The press called her a “lady pilot,” but Amelia Earhart called herself a “tramp flyer.” She seems to have preferred “flyer” to “pilot”; perhaps it was just a manner of speech, or perhaps it was the sky she cared about more than the airplane, the act of flying rather than the mechanics of manning an aircraft. The other word she liked was “vagabonding.” As imagined in Amelia, Mira Nair’s handsome biopic, Earhart craves freedom above all: “no borders, only horizons.”
I came away from Amelia wanting to read the books on which it professes to be based, Susan Butler’s East to the Dawn and Mary S. Lovell’s The Sound of Wings. Mission accomplished? Yes and no. To the extent that Nair’s film elevates Amelia Earhart’s profile and sends curious viewers to biographies and websites to learn more, Nair and company, and Earhart advocates generally, may be pleased.
Will the film itself please Earhart fans? Hard to say. Amelia piques my curiosity more than it satisfies it. Not knowing much about Earhart, I’m surprised at how little the film surprised me. I want to read the books to find the surprises the movie left out. I found the movie a decent enough take, though I suspect the film may be subject to a law of inverse relationship of knowledge to enjoyment: The more you know about Earhart, the less satisfied you may be with the film.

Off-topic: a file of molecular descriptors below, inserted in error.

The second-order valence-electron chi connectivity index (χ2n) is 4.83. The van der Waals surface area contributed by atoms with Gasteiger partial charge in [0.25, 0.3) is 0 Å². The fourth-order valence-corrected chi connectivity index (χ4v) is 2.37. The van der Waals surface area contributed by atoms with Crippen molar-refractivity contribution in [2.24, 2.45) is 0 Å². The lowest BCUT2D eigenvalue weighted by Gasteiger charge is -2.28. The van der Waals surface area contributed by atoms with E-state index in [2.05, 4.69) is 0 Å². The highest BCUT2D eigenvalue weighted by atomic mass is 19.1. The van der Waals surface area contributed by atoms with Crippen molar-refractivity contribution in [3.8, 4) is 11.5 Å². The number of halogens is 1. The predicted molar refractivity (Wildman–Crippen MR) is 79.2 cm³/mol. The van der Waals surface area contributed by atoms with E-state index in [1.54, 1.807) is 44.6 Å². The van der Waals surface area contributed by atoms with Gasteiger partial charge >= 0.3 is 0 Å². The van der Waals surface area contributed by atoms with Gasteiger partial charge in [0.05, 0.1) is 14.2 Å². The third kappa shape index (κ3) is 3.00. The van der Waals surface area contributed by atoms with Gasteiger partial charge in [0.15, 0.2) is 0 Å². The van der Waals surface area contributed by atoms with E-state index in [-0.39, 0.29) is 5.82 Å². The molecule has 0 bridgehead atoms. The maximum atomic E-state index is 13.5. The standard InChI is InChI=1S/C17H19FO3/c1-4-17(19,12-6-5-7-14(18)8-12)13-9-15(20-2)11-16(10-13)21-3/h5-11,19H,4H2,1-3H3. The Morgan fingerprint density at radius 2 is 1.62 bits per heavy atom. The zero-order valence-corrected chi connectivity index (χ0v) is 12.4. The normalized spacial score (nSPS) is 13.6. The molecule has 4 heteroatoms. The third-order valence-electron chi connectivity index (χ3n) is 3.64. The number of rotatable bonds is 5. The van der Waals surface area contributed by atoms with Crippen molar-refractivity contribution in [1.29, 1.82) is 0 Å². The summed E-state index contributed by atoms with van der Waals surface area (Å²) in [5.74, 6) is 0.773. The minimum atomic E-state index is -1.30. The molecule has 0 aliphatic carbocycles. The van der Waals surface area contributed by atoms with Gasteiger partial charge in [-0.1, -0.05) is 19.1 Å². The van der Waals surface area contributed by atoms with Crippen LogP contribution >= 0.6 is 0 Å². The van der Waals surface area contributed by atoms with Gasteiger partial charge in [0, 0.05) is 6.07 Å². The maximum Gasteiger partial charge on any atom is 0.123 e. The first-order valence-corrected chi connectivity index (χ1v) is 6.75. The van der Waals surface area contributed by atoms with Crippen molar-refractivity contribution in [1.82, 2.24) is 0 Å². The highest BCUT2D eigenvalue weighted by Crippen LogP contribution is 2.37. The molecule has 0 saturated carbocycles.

The film is worth seeing, perhaps, just to see Hilary Swank as Earhart. It seems incomprehensible that Amelia is the first big-screen biopic of the pioneering feminist aviator, but the very idea of Swank as Earhart is so obviously right that it’s hard to imagine anyone else carrying an Earhart biopic. (I haven’t seen the 1994 TV movie starring Diane Keaton, but looks aside, Keaton seems all wrong. Incidentally, Amy Adams did not play Amelia Earhart in Night at the Museum: Battle of the Smithsonian; she played an animated waxwork representation of Earhart, just as Robin Williams doesn’t play the real Teddy Roosevelt.)